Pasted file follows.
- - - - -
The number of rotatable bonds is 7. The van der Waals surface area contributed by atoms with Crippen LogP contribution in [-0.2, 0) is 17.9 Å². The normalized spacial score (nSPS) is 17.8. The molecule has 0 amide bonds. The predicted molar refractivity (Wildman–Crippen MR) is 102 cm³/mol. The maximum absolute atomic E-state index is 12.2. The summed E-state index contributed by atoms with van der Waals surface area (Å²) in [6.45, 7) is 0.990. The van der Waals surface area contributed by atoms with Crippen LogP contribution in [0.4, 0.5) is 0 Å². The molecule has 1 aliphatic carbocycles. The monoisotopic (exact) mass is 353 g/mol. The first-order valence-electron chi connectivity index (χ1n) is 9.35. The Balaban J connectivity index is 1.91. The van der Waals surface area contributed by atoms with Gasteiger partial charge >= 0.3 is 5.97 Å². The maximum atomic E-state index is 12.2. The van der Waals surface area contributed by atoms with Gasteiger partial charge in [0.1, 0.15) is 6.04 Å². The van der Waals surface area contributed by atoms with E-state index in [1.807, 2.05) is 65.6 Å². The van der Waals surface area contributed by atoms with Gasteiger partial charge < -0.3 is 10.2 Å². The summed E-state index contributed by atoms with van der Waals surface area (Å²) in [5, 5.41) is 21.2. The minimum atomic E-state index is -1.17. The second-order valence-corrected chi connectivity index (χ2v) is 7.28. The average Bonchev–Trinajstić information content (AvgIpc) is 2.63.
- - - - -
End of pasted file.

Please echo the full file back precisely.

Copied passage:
The number of rotatable bonds is 7. The van der Waals surface area contributed by atoms with Crippen LogP contribution in [-0.2, 0) is 17.9 Å². The normalized spacial score (nSPS) is 17.8. The molecule has 0 amide bonds. The predicted molar refractivity (Wildman–Crippen MR) is 102 cm³/mol. The maximum absolute atomic E-state index is 12.2. The summed E-state index contributed by atoms with van der Waals surface area (Å²) in [6.45, 7) is 0.990. The van der Waals surface area contributed by atoms with Crippen LogP contribution in [0.4, 0.5) is 0 Å². The molecule has 1 aliphatic carbocycles. The monoisotopic (exact) mass is 353 g/mol. The first-order valence-electron chi connectivity index (χ1n) is 9.35. The Balaban J connectivity index is 1.91. The van der Waals surface area contributed by atoms with Gasteiger partial charge >= 0.3 is 5.97 Å². The maximum atomic E-state index is 12.2. The van der Waals surface area contributed by atoms with Gasteiger partial charge in [0.1, 0.15) is 6.04 Å². The van der Waals surface area contributed by atoms with E-state index in [1.807, 2.05) is 65.6 Å². The van der Waals surface area contributed by atoms with Gasteiger partial charge < -0.3 is 10.2 Å². The summed E-state index contributed by atoms with van der Waals surface area (Å²) in [5, 5.41) is 21.2. The minimum atomic E-state index is -1.17. The second-order valence-corrected chi connectivity index (χ2v) is 7.28. The average Bonchev–Trinajstić information content (AvgIpc) is 2.63.